Businesses in various industries, such as food establishments, daycares, and salvage yards, need licensing in addition to professional licenses from the Utah Division of Occupation and Professional Licensing.

Employer Identification Number (EIN)

Many businesses register with the Internal Revenue Service (IRS) for an EIN (also referred to as a FEIN, Federal Employer Identification Number, or Federal Tax ID Number). The EIN is the business equivalent of an individual’s Social Security Number. Corporations, Limited Liability Companies, partnerships, and sole proprietorships with employees will all need to register for one. Sole proprietorships without employees can use the owner’s Social Security Number.

There is no cost for an EIN, and it only takes a few minutes to get.

Learn how to apply for an EIN

Next Steps

These are some of the most common business licenses a new business in Utah will need to register for. While it’s a good start, there are so many different licenses that may be needed, be sure to double-check with the City Clerk’s Office, Chamber of Commerce, and/or Economic Development office in your area before opening your doors.


  • Greg Bouhl

    With over two decades as an entrepreneur, educator, and business advisor, Greg Bouhl has worked with over 2,000 entrepreneurs to help them start and grow their businesses. Fed up with clients finding and acting on inaccurate and outdated information online, Greg launched StartUp101.com to be a trusted resource for people starting a business.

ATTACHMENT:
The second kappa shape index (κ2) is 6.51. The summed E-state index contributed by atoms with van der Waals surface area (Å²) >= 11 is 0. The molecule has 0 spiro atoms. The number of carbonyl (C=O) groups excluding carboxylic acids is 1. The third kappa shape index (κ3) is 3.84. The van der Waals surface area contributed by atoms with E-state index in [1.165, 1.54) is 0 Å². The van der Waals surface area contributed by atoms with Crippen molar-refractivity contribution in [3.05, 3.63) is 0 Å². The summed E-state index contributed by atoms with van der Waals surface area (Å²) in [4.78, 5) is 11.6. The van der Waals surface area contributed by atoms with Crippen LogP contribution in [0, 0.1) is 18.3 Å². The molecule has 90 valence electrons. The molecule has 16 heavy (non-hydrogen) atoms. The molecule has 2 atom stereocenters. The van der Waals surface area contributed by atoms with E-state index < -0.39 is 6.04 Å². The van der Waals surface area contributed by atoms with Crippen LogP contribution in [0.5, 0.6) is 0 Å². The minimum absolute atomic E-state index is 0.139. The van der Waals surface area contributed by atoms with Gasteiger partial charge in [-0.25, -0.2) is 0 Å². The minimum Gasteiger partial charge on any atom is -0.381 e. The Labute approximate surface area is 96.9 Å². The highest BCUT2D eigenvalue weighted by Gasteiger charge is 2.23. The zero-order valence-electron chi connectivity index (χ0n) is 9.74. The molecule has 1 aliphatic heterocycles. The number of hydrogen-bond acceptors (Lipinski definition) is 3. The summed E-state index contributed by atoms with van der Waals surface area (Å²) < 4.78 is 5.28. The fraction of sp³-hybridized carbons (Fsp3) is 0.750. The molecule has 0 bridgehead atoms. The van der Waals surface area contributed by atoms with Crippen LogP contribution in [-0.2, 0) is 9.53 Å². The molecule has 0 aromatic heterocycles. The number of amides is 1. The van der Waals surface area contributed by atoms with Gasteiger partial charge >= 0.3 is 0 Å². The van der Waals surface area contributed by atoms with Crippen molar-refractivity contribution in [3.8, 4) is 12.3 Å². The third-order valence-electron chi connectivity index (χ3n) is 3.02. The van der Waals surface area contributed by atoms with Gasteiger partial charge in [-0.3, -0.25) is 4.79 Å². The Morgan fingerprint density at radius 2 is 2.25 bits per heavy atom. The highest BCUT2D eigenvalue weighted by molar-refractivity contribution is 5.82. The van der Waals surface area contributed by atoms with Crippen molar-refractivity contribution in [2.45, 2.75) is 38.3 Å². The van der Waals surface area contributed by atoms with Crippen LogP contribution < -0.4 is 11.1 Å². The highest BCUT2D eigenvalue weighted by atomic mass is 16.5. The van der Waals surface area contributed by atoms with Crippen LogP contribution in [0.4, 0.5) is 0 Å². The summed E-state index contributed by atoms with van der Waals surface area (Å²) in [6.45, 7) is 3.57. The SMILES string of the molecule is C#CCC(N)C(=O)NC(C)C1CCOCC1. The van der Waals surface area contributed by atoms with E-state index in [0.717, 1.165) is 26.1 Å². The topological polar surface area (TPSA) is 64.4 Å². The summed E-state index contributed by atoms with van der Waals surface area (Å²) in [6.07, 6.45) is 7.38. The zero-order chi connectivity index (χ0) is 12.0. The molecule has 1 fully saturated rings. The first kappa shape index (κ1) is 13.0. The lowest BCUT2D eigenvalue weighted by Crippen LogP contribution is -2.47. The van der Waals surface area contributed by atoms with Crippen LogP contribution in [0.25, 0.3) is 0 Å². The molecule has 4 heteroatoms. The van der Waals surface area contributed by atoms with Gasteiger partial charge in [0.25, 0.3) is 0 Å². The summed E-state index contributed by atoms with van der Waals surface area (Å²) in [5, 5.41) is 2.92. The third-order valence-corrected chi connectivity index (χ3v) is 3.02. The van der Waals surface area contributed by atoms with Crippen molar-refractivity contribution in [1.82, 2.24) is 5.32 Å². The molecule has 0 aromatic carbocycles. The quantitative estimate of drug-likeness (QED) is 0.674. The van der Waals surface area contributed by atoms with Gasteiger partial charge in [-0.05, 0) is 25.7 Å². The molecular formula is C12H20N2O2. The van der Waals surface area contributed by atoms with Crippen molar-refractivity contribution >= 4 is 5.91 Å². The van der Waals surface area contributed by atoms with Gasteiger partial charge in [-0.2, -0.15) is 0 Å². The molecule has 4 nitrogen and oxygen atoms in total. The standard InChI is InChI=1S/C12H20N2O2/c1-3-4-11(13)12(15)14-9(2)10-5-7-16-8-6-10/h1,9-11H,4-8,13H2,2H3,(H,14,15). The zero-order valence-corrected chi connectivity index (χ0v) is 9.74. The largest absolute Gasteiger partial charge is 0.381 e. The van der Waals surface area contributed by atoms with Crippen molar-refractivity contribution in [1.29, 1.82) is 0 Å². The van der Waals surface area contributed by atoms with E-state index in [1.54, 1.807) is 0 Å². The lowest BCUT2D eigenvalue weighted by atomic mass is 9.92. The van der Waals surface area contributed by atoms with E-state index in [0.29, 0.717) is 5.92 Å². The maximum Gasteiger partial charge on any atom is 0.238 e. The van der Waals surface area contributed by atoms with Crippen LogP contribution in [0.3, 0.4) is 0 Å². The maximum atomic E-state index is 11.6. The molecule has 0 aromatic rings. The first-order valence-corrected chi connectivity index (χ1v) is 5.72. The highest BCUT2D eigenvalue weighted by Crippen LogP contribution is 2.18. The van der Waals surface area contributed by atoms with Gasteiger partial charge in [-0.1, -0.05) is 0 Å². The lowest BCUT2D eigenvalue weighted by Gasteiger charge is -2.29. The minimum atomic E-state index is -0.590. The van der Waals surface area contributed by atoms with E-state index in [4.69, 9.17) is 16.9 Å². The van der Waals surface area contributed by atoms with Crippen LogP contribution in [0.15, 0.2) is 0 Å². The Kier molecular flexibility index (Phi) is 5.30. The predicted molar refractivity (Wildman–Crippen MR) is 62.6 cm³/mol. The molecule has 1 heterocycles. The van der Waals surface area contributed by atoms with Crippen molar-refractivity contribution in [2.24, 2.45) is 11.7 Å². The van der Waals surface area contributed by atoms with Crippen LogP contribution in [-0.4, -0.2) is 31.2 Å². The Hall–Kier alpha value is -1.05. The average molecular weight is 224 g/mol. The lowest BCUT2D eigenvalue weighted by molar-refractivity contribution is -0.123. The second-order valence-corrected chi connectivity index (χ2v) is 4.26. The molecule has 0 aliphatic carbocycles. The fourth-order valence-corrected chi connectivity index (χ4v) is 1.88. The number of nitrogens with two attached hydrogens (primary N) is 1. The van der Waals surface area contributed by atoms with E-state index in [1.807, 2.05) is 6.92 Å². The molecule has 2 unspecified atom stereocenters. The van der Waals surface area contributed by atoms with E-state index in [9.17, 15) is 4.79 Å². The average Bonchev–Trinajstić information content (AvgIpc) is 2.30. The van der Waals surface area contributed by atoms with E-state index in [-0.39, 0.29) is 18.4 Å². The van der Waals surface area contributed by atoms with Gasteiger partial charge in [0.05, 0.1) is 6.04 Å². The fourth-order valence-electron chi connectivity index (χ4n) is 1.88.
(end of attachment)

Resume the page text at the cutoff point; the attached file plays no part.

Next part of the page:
Utah Business License Basics

Utah Business License Basics

2 Responses

  1. Moved to Utah as an executive in Project Managment and I work under a 1099 started my business in Virginia and set this up as an LLC with an EIN number. I am now in Utah. Besides filling out 8822-B change of address with the IRS are there any other entities I need to file with.

    Do I need to contact my local city and ask? I am not selling any goods or services in this state but support in other locations in the US.

    1. Hi Stephen

      Technically, since your Virginia LLC is now also has a base of operations in Utah, you are supposed to register as a foreign entity with the state of Utah. https://corporations.utah.gov/business-entities/foreign-limited-liability-company/ (More info about the foreign entity – https://startup101.com/what-is-a-foreign-llc/)

      A business license isn’t required by the state, but there may be city licensing required.

      Even though you have a service that I don’t think is taxable (https://tax.utah.gov/forms/pubs/pub-25.pdf), any business that has nexus in the state (a physical presence) needs to register for a Sales Tax License – https://startup101.com/how-to-register-for-a-sales-tax-license-in-utah/

      This is a complicated subject, but I think the biggest concern could be your taxes as you have an entity in one state, but you are doing the work in another. I would recommend working with a CPA to give you some advice on how to best do this. In a case like this, some people would dissolve the Virginia LLC and set up a new one in Utah (and you should be able to do this under the same EIN), but be sure to talk to someone who has experience in this area.

      Hope this helps!